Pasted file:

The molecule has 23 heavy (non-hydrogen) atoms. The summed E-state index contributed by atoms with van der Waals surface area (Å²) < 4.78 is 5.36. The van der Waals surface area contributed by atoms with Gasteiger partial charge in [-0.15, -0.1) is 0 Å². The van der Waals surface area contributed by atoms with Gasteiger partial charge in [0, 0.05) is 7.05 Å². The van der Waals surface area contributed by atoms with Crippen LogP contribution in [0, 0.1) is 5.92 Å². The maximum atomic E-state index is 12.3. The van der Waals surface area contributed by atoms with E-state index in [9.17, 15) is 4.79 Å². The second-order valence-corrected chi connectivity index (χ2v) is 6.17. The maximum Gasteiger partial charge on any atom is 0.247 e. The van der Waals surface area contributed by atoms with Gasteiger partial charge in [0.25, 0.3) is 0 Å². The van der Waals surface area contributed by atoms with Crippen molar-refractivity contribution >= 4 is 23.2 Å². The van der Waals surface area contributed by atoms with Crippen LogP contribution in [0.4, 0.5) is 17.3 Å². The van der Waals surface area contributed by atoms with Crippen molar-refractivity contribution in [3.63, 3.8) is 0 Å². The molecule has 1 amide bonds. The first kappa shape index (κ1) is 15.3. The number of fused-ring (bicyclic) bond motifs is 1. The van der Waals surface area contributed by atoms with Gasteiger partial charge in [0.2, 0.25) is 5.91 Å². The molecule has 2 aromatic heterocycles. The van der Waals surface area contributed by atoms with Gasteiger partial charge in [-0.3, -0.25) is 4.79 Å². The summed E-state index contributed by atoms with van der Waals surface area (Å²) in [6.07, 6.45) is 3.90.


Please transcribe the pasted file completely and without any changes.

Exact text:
The molecule has 23 heavy (non-hydrogen) atoms. The summed E-state index contributed by atoms with van der Waals surface area (Å²) < 4.78 is 5.36. The van der Waals surface area contributed by atoms with Gasteiger partial charge in [-0.15, -0.1) is 0 Å². The van der Waals surface area contributed by atoms with Gasteiger partial charge in [0, 0.05) is 7.05 Å². The van der Waals surface area contributed by atoms with Crippen LogP contribution in [0, 0.1) is 5.92 Å². The maximum atomic E-state index is 12.3. The van der Waals surface area contributed by atoms with E-state index in [9.17, 15) is 4.79 Å². The second-order valence-corrected chi connectivity index (χ2v) is 6.17. The maximum Gasteiger partial charge on any atom is 0.247 e. The van der Waals surface area contributed by atoms with Gasteiger partial charge in [0.25, 0.3) is 0 Å². The van der Waals surface area contributed by atoms with Crippen molar-refractivity contribution >= 4 is 23.2 Å². The van der Waals surface area contributed by atoms with Crippen LogP contribution in [0.4, 0.5) is 17.3 Å². The van der Waals surface area contributed by atoms with Crippen molar-refractivity contribution in [3.63, 3.8) is 0 Å². The molecule has 1 amide bonds. The first kappa shape index (κ1) is 15.3. The number of fused-ring (bicyclic) bond motifs is 1. The van der Waals surface area contributed by atoms with Gasteiger partial charge in [0.2, 0.25) is 5.91 Å². The molecule has 2 aromatic heterocycles. The van der Waals surface area contributed by atoms with Gasteiger partial charge in [-0.3, -0.25) is 4.79 Å². The summed E-state index contributed by atoms with van der Waals surface area (Å²) in [6.07, 6.45) is 3.90.